Photo: Scott Bauer, USDA-ARS A whole lot of goat producers will be extremely interested in what Chris Ferland has to say at the fifth annual Goat-a-Rama April 7 in Tennille, Ga.Ferland is the feasibility analyst for the University of Georgia Center for Agribusiness and Economic Development. In one of two seminar sessions during the Goat-a-Rama, he’ll tell about his study of whether a goat slaughter and marketing cooperative is feasible in Georgia.”We’ve had calls from all over Georgia and several other states about the potential for a such a cooperative,” said Sidney Law, a Washington County Extension Service agent with the UGA College of Agricultural and Environmental Sciences.”A lot of people are planning to come a long way for that one session,” he said.All You Ever Wanted to KnowBut they’ll find much more to interest them than that. From a petting zoo to cheese-making to exhibits and a goat folks social, the Goat-a-Rama will provide just about anything anybody ever wanted to know about goats.Here’s something you may not have known: goat meat, or chevon (pronounced “CHEV’n”) has about the same calories as boneless, skinless chicken breast but 26 percent less fat. It also has more than twice the iron of chicken breast — significantly more even than beef or pork.The Goat-A-Rama will start at 9 a.m. and end at 4 p.m. at the Farm Bureau Ag Center at 882 Grady Mertz Road in Tennille — near Sandersville, Ga. Admission is free.
Leaning against the mountain, I watched the dark clouds gathering. Precipitation had always been a force in shaping these old mountains, and after a lifetime of outdoor adventure, I realized that these mountains had also shaped me.I didn’t always follow the outdoor path. While at the University of Tennessee, I didn’t exercise, drank heavily, and ate badly. The natural fitness of youth melted away in a merry-go-round of beer and pizza.Then a newfound friend and experienced backpacker, Calvin Milam, suggested I go to the Smokies with him. I was the epitome of ignorance: a suburban Memphis punk who had never camped out a day in my life. Everything was new – the weight of the pack on my shoulders, the pounding on my feet, the slow travel, the seemingly ceaseless climbs.But I was up for the challenge. For most of us the competition stops after high school—but not for those who explore the outdoors. I was still seeking to compete against myself and push my boundaries. In fact, I had chosen our hike, the unmaintained Porter’s Flat Manway, after consulting a hiking guide to the Smokies which stated, “This is the most difficult trail in this entire guidebook. Don’t do it!”Away we went, up to the crest of the Smokies, the sweat of a late summer afternoon pouring down my temples, the searing sensation in my calves following each step, the wondering when it would be over. It was just like running wind sprints in basketball practice. I hated it. And I loved it.Then the rain came. We donned our ponchos and continued, a combination of sweat and shower soaking my entire body. At the Porter’s Flat campsite, the maintained trail ended. We forged on. The manway was marked with rock cairns, little piles of rock left by previous hikers to show the way.It was starting to get really hard. Did I have it in me?The trailbed steepened, but the rock cairns were still there to guide the way. Then we came to an open jumbled rock field rising up several watery ravines. No cairns were visible. The two of us vainly searched the sloping mountainside for a marker. I hadn’t thought to bring a compass. So we headed straight up the steepest ragged gulch. 1 2
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8-10 Edmund St, Moffat BeachThis open-plan lounge and dining space boasts timber flooring and extensive glass, which draws in natural light and views of the estate. There is also an indoor-to-outdoor pond providing a focal point in the room.Overlooking the dining space is the galley kitchen with quality integrated appliances and stone benchtops, including an island breakfast bar. From here, glass bi-fold doors open to sprawling terraces, the pool and spa.More from newsFor under $10m you can buy a luxurious home with a two-lane bowling alley5 Apr 2017Military and railway history come together on bush block24 Apr 2019Back inside, the middle level also contains a games room with bi-fold doors to the terraces, and two bedrooms with built-in wardrobes, serviced by an ensuite and another bathroom.A timber staircase with glass balustrades ascends to the upper level and two further bedrooms, a bathroom and a retreat room with glass louvres and carpet floors.The main bedroom has a walk-in wardrobe and luxury ensuite with dual vanities and a stone egg bathtub. 8-10 Edmund St, Moffat BeachRESORT-style luxury exudes from this contemporary four-bedroom property, which sits on an impressive 2322sq m block a short walk from Moffat Beach, cafes and restaurants.Spanning three levels, the house at 8-10 Edmund St, Moffat Beach has a seamless flow between its indoor to outdoor entertainment spaces, including a pool, hot spa and a full-size floodlit tennis court.A modernist facade sets the tone for the interior – stark white against the established green lawn and gardens. Inside, the atrium foyer has 8m ceilings with chandeliers, and leads to the main living hub on the middle level. 8-10 Edmund St, Moffat BeachDownstairs and on the lower floor is a 283sq m garage with more than 200sq m of internal space with bathroom facilities, a small kitchenette, an office area and parking.Additionally, there is another triple garage and separate utility room.Further highlights of the property include ducted and zoned airconditioning and a surround sound system. 8-10 Edmund St, Moffat BeachRay White Caloundra agent Andrew Garfield said words could not adequately describe the resort-style residence.“This breathtaking residence of over 540sq m revels in a spectacular modernistic design and has been built and finished to the highest standards with no expense spared,” he said. CH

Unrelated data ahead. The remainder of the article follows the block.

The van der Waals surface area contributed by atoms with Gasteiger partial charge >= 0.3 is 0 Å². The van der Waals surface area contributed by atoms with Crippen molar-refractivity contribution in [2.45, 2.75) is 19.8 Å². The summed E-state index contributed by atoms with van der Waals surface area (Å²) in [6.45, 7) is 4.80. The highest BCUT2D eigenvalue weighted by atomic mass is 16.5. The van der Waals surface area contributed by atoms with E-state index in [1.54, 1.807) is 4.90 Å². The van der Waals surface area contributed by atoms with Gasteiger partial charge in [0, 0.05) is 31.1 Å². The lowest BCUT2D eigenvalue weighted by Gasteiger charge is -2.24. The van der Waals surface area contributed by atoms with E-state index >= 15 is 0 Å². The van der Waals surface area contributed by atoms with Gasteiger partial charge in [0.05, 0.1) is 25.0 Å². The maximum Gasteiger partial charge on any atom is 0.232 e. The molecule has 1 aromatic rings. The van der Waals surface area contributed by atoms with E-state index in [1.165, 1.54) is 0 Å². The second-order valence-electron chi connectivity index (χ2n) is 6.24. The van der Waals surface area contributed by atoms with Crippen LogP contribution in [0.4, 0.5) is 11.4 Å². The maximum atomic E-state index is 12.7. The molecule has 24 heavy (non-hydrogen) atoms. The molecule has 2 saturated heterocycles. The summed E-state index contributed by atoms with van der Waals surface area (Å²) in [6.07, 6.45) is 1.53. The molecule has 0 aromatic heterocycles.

The master ensuite looks out over parkland and Moreton Bay. Picture: supplied.“It’s a no-brainer, this is definitely going to set a new record for the area,” he said. “It is real estate gold. Not only is the house sitting on a huge block of land with panoramic bay views and built to commercial standards, it is also a very big, beautiful home.”Mr Sorrentino said in the 17 years he had been selling property in the Wynnum Manly area, this was the first property he had listed on a 4,000sq m plus block. “Properties like this rarely come on to the market,” he said. “The block is nearly ten times the size of what is normally sold in the area and the home is more than double the size of a normal four-bedroom, two bathroom house.”Owners John and Janice Quinn snapped up the property in 1992 for $400,000 when it was an overgrown block with a fibro house. More from newsNoosa’s best beachfront penthouse is about to hit the market12 hours agoNoosa unit prices hit new record high as region booms: REIQ12 hours agoThere is plenty of outdoor entertaining space at 97 Petersen St, Wynnum. Picture: supplied.Spread across two levels, the home was built to a commercial standard with poured concrete slabs and core-filled concrete blocks. There are four bedrooms with walk-in wardrobes and ensuites to each, open-plan living spaces opening to the veranda, a wine cellar and a cabana overlooking to the inground swimming pool. The Quinns recently revamped the property, completely renovating the bathrooms and kitchen and repainting the house. Mr Sorrentino said the property has already drawn interest from potential buyers.“A lot of inquires have been from overseas Asian buyers,” he said.“It surprised me but maybe it shouldn’t because Asian buyers tend to like big homes on big blocks.” WYNNUM’S TOP SALES25 Waterloo Esplande Sale price: $2.5 millionSale date: September 7, 2016 97 Petersen Street, WynnumIs this bayside mansion with ocean views from almost every room, including the master ensuite, a record breaker? Place Manly real estate agent Marc Sorrentino thinks it will be. The 775sq m home, sitting on a 4,037sq m block at 97 Petersen St, Wynnum, has hit the market for the first time since it was built almost 25 years ago. Listed without a price, the property has no street frontage and the only thing sitting between its rear boundary and Moreton Bay is parkland. Mr Sorrentino said the property would smash the Wynnum sales record of $2.5 million. The property at 6 Alverna Close Wynnum. Picture: supplied. The living areas flow out to the verandas. Picture: supplied“At that time, $400,000 was a lot of money. When we bought it everyone said we were paying too much,” Mr Quinn said. “I think the combination of not being able to see the bay because the block was overgrown, plus the fact it was an old purple fibro house meant there was nothing compelling about it unless you saw the vision (of what it could be).” The couple and their two children lived in the three-bedroom shack for a couple of years while working with an architect to design their dream home.Mr Quinn said the resulting 775sq m house took 18 months to build and made the most of the ocean views. “The house was built across the block so just about every room has views of the bay and it had to have large entertaining areas because we like to entertain a lot,” he said. The property at 12 Alverna Close, Wynnum. Picture: supplied.6 Alverna CloseSale price: $2.35 millionSale date: November 29, 2017 The property at 25 Waterloo Esplanade, Wynnum. Picture: supplied.12 Alverna CloseSale price: $2.44 millionSale date: February 26, 2014